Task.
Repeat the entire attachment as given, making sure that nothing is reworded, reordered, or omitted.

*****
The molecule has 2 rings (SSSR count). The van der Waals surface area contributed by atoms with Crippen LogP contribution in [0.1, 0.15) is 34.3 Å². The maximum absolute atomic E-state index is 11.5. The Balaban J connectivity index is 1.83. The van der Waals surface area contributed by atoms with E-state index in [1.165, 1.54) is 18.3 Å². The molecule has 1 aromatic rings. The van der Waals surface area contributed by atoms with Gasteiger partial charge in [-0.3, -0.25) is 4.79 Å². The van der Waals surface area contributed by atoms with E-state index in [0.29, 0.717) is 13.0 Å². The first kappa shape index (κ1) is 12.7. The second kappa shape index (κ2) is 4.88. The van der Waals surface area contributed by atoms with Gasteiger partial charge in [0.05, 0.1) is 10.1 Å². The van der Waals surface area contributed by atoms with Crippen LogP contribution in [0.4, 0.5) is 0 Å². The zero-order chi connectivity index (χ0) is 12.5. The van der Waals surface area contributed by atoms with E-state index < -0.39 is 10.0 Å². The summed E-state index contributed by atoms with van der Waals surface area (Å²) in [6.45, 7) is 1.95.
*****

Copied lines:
The molecule has 2 rings (SSSR count). The van der Waals surface area contributed by atoms with Crippen LogP contribution in [0.1, 0.15) is 34.3 Å². The maximum absolute atomic E-state index is 11.5. The Balaban J connectivity index is 1.83. The van der Waals surface area contributed by atoms with E-state index in [1.165, 1.54) is 18.3 Å². The molecule has 1 aromatic rings. The van der Waals surface area contributed by atoms with Gasteiger partial charge in [-0.3, -0.25) is 4.79 Å². The van der Waals surface area contributed by atoms with E-state index in [0.29, 0.717) is 13.0 Å². The first kappa shape index (κ1) is 12.7. The second kappa shape index (κ2) is 4.88. The van der Waals surface area contributed by atoms with Gasteiger partial charge in [0.05, 0.1) is 10.1 Å². The van der Waals surface area contributed by atoms with Crippen LogP contribution in [0.4, 0.5) is 0 Å². The zero-order chi connectivity index (χ0) is 12.5. The van der Waals surface area contributed by atoms with E-state index < -0.39 is 10.0 Å². The summed E-state index contributed by atoms with van der Waals surface area (Å²) in [6.45, 7) is 1.95.